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The Nairobi Securities Exchange finally launched the Growth Enterprise Market Segment (GEMS) on the bourse, aimed at helping small and medium enterprises raise money from the stock market. The primary requirements for a company to qualify to list on the GEMS are:

        1. Public company registered under the Companies Act;
        2. Minimum fully paid up capital of 10 million;
        3. At least 100,000 shares in issue;
        4. Free transferability of shares;
        5. Adequate working capital and solvency;
        6. Operation for at least one year;
        7. No profitability record required;
        8. 5 directors, 1/3 non-executive;
        9. Directors with no bankruptcy, fraud, criminal offence or financial misconduct proceedings for 2 years;
        10. Competent board and senior management – at least 1 year experience in the business;
        11. 1/3 board must have completed Directors Induction Program and the rest within 6 months of listing;
        12. All issued shares to be immobilized;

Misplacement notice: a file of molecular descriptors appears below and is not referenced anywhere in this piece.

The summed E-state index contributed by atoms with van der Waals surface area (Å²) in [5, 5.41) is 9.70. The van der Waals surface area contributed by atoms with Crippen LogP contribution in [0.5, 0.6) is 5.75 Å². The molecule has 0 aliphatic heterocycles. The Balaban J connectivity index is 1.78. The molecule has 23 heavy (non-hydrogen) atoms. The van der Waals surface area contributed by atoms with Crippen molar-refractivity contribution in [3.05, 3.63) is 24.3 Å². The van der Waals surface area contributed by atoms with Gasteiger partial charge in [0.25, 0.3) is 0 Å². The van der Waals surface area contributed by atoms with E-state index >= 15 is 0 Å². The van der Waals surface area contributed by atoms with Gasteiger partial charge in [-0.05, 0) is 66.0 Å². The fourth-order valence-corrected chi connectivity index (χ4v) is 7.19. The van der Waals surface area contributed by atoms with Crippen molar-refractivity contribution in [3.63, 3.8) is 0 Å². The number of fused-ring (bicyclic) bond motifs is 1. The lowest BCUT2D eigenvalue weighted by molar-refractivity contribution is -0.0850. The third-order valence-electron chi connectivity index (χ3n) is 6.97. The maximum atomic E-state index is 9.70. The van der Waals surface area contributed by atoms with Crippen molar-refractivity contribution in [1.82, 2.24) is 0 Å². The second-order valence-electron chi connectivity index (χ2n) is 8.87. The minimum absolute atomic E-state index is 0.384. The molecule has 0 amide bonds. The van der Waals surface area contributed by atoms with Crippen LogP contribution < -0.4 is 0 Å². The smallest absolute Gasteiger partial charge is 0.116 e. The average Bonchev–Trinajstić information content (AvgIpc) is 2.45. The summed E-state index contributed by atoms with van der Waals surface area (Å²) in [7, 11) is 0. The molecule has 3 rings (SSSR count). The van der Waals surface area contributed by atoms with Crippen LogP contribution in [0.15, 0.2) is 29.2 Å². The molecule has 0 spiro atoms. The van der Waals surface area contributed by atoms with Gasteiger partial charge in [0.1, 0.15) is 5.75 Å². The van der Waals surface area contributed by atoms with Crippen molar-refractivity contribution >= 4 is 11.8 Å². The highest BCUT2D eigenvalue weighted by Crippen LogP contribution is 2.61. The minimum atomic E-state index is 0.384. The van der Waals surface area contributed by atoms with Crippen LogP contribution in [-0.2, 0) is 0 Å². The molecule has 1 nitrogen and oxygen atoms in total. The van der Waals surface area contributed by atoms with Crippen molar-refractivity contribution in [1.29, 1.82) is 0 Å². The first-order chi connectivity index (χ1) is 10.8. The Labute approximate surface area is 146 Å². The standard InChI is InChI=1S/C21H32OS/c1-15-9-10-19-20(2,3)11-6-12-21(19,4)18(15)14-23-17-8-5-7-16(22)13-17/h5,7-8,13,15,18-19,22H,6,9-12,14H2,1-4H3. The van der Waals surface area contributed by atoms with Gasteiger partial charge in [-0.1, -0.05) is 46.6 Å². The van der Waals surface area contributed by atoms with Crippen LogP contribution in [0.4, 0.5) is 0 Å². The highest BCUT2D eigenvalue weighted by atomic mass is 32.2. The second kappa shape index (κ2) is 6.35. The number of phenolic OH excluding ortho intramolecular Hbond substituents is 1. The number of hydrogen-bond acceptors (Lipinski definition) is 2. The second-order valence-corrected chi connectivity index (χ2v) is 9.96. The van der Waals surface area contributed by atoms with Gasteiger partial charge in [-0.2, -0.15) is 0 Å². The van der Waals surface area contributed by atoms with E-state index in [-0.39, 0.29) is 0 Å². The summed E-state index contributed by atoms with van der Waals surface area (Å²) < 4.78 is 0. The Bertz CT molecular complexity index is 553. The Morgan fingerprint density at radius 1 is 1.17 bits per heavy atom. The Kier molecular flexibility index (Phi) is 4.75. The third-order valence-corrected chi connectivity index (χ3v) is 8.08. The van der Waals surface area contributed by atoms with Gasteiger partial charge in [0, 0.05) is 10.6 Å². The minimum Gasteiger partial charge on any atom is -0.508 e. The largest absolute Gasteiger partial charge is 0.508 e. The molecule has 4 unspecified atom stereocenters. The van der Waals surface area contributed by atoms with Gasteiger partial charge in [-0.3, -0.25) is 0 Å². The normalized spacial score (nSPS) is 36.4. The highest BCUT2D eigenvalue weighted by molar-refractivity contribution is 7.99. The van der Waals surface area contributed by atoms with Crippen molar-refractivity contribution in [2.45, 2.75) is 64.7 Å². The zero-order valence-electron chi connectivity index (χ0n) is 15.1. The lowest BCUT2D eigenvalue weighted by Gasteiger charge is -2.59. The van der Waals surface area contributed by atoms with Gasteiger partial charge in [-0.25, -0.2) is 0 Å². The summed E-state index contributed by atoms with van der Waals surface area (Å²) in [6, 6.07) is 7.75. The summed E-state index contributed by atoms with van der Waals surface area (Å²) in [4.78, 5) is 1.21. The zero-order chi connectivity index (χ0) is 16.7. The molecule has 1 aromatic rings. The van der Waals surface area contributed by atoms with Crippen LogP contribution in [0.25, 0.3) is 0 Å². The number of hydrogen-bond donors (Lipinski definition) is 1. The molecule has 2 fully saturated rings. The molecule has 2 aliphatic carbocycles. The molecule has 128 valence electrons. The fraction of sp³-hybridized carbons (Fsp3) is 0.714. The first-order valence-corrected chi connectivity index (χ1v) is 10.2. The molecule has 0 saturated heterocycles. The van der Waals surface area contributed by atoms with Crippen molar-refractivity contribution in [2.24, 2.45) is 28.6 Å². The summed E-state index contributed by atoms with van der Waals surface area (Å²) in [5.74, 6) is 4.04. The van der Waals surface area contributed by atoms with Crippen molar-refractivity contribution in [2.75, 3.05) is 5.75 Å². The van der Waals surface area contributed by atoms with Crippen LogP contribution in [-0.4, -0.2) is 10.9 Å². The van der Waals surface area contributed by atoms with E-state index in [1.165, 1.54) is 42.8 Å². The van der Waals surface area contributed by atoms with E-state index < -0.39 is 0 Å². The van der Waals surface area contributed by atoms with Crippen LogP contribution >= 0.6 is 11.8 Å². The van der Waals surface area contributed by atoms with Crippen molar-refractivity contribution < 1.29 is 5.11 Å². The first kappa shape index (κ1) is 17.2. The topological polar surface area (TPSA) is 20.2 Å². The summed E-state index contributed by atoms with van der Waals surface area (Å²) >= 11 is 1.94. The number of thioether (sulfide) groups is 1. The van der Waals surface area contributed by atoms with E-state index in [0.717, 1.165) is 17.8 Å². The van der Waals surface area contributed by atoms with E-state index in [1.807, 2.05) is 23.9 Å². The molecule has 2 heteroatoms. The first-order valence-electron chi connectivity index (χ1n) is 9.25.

13. 15% of the shares must be available for trading & held by at least 25 independent shareholders within 3 months of listing;
        14. Controlling shareholders lock in for 24 months;
        15. Nominal Advisor appointed by written contract.

These requirements make it considerably easier for business to list on the market than before, particularly the 1 year minimum operation threshold and lack of a profitability requirement. Also the minimum threshold of 1 year for senior management experience means that it will be possible for entrepreneurs in their early 20’s to qualify for listing on the NSE.

This a great move by the NSE. It provides a quick and viable exit plan for early stage investors, and will be a catalyst for greater local capital input into early stage business financing.

On the flip-side, the very lenient listing terms transfer a large portion of the risk to the buyers. Once a company meets the minimum eligibility requirements, it is upon the buyers to do their own due diligence. A well-aimed publicity campaign coupled with the prestige of an NSE listing could see billions of shillings go into companies with little substance, as the case with the tech boom in the US in the 90s.